I will end with a favorite poem that I learned in fifth grade. I appologize for not remembering the author.

Autumn

A road like brown ribbon, a sky that is blue,

A forest of green with that sky peeping through,

Asters, deep purple, a grasshoppers call,

Today, it is summer, tomorrow, it’s fall.

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A Trip to the Past

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“Serena,” Raven sputtered excitedly as they walked to the cafeteria beneath the beautiful autumn maples.

Raven turned around and giggled. “Serena, what’s wrong with you?

“There’s this new cafe off campus.”

“So?”smiled Raven, walking as they talked.

“Well, they serve tea ,coffee, hot chocolate or pastries, but that’s not the exciting part.”

“Then what is?” Raven asked, stopping in her tracks.

“When you walk in the door, you go back in time.” Serena whispered. “I swear. I thought I’d been drugged. Even my clothes were from the middle ages. Everything was, the food….”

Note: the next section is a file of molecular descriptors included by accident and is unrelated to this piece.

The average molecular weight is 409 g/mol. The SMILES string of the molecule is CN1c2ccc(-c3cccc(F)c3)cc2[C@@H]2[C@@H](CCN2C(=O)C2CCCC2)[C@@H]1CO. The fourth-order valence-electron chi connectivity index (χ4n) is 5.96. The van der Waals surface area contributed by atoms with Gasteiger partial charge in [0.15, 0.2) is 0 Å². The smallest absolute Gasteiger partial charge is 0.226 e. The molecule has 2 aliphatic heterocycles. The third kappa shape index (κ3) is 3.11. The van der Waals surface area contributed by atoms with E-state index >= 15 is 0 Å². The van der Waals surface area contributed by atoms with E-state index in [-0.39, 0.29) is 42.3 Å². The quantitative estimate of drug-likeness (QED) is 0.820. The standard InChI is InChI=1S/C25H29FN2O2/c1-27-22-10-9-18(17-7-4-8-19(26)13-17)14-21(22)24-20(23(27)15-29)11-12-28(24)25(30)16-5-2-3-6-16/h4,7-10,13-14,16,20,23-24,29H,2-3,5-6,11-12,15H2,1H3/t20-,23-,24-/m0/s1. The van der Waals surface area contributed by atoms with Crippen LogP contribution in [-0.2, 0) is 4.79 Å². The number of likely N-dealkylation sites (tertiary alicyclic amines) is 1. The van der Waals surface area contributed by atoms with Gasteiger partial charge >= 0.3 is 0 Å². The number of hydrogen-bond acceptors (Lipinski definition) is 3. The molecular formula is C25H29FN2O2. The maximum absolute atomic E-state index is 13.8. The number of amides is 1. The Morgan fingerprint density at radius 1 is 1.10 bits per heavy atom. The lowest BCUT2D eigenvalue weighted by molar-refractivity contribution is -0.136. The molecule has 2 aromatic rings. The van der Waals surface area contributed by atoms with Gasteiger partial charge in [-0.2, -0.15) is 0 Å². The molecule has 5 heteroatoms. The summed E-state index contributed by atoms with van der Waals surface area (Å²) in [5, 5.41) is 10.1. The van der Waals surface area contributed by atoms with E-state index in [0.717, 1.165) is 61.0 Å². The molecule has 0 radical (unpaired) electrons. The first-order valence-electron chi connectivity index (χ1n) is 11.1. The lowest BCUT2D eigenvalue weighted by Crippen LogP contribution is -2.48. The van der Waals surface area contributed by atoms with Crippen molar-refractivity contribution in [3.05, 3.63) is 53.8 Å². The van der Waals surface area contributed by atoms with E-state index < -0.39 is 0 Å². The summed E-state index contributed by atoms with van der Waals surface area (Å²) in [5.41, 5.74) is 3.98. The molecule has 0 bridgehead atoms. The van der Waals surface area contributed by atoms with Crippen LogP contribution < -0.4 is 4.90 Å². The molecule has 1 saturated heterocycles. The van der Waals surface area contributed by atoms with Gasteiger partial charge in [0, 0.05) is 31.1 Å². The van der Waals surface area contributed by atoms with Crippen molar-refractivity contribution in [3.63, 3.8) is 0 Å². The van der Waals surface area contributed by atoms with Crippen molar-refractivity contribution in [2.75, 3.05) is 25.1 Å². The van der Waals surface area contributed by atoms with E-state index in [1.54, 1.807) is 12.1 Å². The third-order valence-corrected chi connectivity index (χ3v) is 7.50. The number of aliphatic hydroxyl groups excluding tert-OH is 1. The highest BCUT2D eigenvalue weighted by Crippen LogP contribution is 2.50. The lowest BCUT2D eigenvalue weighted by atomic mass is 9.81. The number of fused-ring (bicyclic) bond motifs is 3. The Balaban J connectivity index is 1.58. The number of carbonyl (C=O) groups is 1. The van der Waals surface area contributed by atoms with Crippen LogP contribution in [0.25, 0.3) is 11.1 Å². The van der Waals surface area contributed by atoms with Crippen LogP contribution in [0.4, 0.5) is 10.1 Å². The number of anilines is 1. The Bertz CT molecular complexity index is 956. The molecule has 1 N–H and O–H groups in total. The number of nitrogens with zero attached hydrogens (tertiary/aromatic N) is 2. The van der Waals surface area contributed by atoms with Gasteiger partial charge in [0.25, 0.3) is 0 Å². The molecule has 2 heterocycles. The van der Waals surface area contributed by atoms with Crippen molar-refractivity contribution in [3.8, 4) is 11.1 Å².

“Raven grabbed Serena’s hand. “What are you waiting for, let’s go!”

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The Sun and the Ice

Here in the lovely autumn of the Appalachians, the sun streamed through the abundance of multicolored leaves still clinging to the trees. It was a day when I was compelled to take that last walk, look at my marigolds and asters one more time. The were so beautiful, it seemed that they were at their very peak.

But, I had read the weather forecast in the newspaper. The first frost was expected tonight. In the morning, the ground would be white with the first ice of winter, flowers would have that dark color, death awaiting the sun’s first glimmer, and that being their last. Winter.

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Autumn Morning (haiku)

pink ripples drift above

autumn has come at last

the last asters bloom

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A Breath of Fall

We wait at the school bus stop in the summer sun. The air conditioner is on high at 7:30 a.m. It just cannot be that summer is over. There is a dogwood tree that I watch, next to a wild aster. They are my calendar, my watching, waiting for fall to come.